The influence worked in two directions. Along with exposing visitors to Asian cultures, Hilton hotels were conceived as a bulwark for American influence abroad – “weapons on the frontlines of the Cold War” that “helped naturalise American capitalist practises in foreign cultures,” as art historian Annabel Wharton described them. Seng notes that this approach was willingly embraced by places like Hong Kong. That was made abundantly clear during the 1967 riots, when the Bank of China Building, located directly across Queen’s Road from the Hilton, was transformed into a giant propaganda billboard for the Cultural Revolution. To counter the non-stop revolutionary songs being blared from the bank, loudspeakers were mounted on the Hilton, blasting music from Mozart and other classical composers.
As the riots raged outside, reporters at the Foreign Correspondents Club—which was housed in rooms at the Hilton from 1963 to 1969—wrote stories and telexed them to faraway newsrooms, all while enjoying meals from the Hilton’s various kitchens. The hotel’s food and beverage options were renowned. There was the 24-hour Cat Street coffee shop, the top-floor Eagle’s Nest supper club, a Turkish restaurant called the Den, the Dragon Boat bar and the Grill Room bar.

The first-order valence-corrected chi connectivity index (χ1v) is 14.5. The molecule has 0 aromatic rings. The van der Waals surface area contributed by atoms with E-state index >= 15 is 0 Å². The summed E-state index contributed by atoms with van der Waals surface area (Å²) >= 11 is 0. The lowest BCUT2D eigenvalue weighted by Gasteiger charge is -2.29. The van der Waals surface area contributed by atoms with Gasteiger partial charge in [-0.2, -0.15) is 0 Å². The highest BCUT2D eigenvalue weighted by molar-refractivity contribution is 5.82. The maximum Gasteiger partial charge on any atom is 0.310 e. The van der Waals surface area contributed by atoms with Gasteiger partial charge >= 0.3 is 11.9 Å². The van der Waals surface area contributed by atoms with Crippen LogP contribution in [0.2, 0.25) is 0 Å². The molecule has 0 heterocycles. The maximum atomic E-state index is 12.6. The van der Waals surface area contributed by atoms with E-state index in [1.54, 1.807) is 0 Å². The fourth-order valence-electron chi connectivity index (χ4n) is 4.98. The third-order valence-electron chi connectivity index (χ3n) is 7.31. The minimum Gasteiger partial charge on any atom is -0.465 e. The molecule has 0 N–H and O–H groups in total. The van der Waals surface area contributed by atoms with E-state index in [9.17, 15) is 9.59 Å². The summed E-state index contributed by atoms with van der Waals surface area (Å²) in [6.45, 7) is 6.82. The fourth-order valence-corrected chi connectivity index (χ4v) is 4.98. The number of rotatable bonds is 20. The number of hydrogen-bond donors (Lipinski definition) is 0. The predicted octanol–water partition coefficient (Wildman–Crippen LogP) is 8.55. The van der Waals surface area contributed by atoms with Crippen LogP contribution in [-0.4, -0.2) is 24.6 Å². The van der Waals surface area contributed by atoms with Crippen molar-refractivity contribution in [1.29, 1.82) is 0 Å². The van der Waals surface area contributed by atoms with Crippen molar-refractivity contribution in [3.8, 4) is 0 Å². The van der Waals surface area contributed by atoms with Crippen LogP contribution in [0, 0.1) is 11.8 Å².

The latter was a hangout for many Hong Kong newsmen, and it banned women until China Mail reporters Vicky Wong and Linda Siddall staged a highly publicised raid in 1973. “I was trying to reason with the GM and convince him that discriminating against half the population was not a good look for the Hilton when Vicky got bored, walked up to the security hunk and kneed him in the groin,” Siddall told journalist Maria Spackman some years later. “Then, as he doubled over, she calmly walked in and sat down at the table we’d pre-booked under a male name. The rest of us quickly followed, with the GM stuttering in protest.”
Zolima CityMag contributor and nightlife history enthusiast Aidyn Fitzpatrick remembers the vibe at the Hilton as being distinctly British, despite the hotel being an American brand. “They used to do epic roast beef lunches at the Dragon Boat bar and the place would be rammed with HSBC types and very senior coppers,” they say. “Not really my scene, but the bread and butter pudding was even better than the Hong Kong Club’s.”